The opinion of the court was delivered by: Kimba M. Wood, U.S.D.J.:
On May 11, 2010, this Court granted summary judgment in favor of Plaintiffs on their claims against Defendants LimeWire LLC ("LW"), Lime Group LLC ("Lime Group"), and Mark Gorton (collectively, "Defendants") for secondary copyright infringement. The Court found that Defendants had induced multiple users of the LimeWire online file-sharing program ("LimeWire") to infringe Plaintiffs' copyrights. In the Court's Opinion and Order (as amended on May 25, 2010), the Court detailed this case's procedural and factual background, familiarity with which is assumed. (See Dkt. Entry No. 223.)
A trial on damages for copyright infringement, and on Plaintiffs' remaining claims, is scheduled for May 3, 2011. Specifically, Plaintiffs will try their claims for (1) vicarious copyright infringement; (2) fraudulent conveyance; and (3) unjust enrichment; as well as for (4) statutory damage awards with respect to post-1972 works; and (5) actual damages, punitive damages, and equitable relief under common law copyright infringement and unfair competition, with respect to pre-1972 works.*fn1 (See Dkt. Entry No. 411-1.)
Defendants have moved in limine to preclude Plaintiffs from offering any argument or evidence at trial regarding Defendant Mark Gorton's net worth, or sources of income and financial condition unrelated to LimeWire, unless and until there has been a determination by the jury that punitive damages are awardable. For the reasons that follow, Defendants' motion is DENIED.
In their instant motion, Defendants concede that financial information relating to LimeWire may be relevant to the determination of statutory damage awards, with respect to "the expenses saved, and profits earned, by the infringer" factor listed in Bryant v. Media Rights Productions, Inc., 603 F.3d 135 (2d Cir. 2010). Defendants also concede that they are not seeking to preclude evidence concerning the single transfer of assets which is the subject of Plaintiffs' fraudulent conveyance claim. Notwithstanding these two concessions, Defendants contend that all other information pertaining to Gorton's net worth is relevant only to Plaintiffs' common law claim for punitive damages, and that therefore, that evidence should be excluded unless and until the jury determines that punitive damages should be awarded to Plaintiffs for their common law copyright claims. (Def. Mem. at 1.)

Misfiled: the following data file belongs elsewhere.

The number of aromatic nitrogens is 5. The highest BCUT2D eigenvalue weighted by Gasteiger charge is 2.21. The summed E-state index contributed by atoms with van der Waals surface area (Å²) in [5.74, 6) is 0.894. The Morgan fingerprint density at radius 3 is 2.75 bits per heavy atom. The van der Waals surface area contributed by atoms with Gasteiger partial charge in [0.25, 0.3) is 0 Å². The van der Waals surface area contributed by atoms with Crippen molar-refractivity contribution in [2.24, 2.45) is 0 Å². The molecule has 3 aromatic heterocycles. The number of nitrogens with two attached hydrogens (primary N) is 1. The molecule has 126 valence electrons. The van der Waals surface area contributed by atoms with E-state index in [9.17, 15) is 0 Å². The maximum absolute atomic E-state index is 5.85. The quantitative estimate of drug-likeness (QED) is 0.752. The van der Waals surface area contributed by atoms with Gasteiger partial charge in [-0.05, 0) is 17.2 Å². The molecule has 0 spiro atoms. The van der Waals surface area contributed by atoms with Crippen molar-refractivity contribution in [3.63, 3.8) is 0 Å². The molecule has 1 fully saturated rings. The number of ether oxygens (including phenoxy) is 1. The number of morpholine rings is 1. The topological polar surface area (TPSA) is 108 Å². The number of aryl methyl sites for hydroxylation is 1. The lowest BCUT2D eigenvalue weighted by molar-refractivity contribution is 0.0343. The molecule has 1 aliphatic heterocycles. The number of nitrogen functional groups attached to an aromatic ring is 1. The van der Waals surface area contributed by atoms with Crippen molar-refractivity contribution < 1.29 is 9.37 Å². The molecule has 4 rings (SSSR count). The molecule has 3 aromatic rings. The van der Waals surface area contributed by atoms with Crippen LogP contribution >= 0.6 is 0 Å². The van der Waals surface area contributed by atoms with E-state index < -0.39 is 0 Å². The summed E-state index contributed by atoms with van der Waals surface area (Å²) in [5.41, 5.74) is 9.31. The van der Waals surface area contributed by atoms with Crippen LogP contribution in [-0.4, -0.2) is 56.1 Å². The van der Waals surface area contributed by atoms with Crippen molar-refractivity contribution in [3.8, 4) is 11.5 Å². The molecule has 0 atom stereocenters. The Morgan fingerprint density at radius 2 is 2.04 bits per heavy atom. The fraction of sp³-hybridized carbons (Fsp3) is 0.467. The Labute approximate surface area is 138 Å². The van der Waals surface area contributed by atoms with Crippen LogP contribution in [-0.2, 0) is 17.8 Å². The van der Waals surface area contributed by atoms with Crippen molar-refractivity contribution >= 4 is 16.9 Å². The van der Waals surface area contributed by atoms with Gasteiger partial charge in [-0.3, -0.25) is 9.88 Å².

A. Evidence of a Defendants' Net Worth Generally
To advance their argument, Defendants cite to several decisions from this Circuit, finding that evidence of a defendant's net worth is highly prejudicial, and relevant only if there has been a finding that punitive damages should be awarded. See e.g., Tyco Int'l Ltd. v. Walsh, No. 02 Civ. 4633, 2010 WL 3000179, at *1 (S.D.N.Y. July 30, 2010) ("A defendant's net worth is only relevant if there is a finding that punitive damages should be awarded."); Reilly v. Natwest Mkts. Grp. Inc., 181 F.3d 253, 266 (2d Cir. 1999) ("Evidence of wealth . . . is generally inadmissible in trials not involving punitive damages." (citation omitted)). As the Second Circuit has noted:
Since it often would be prejudicial to a defendant to attempt to litigate its financial condition during the trial on the issues of liability and compensatory damages, the preferred method of accommodating the various interests is to delay trial as to the amount of an award of punitive damages until the usual issues of liability and compensatory damages have been tried, along with the matter of whether the defendant's conduct warrants any award of punitive damages at all.
Smith v. Lightning Bolt Prods., Inc., 861 F.2d 363, 373-74 (2d Cir.1988).
Defendants are correct that courts have typically found that evidence of a defendant's net worth is too prejudicial to allow for its introduction during the liability phase of a trial, or with respect to the issue of compensatory damages. However, in none of those cases was the defendant's overall financial condition relevant to a liability issue.
Here, however, certain evidence pertaining to Gorton's financial condition is relevant to Plaintiffs' effort to prove, by clear and convincing ...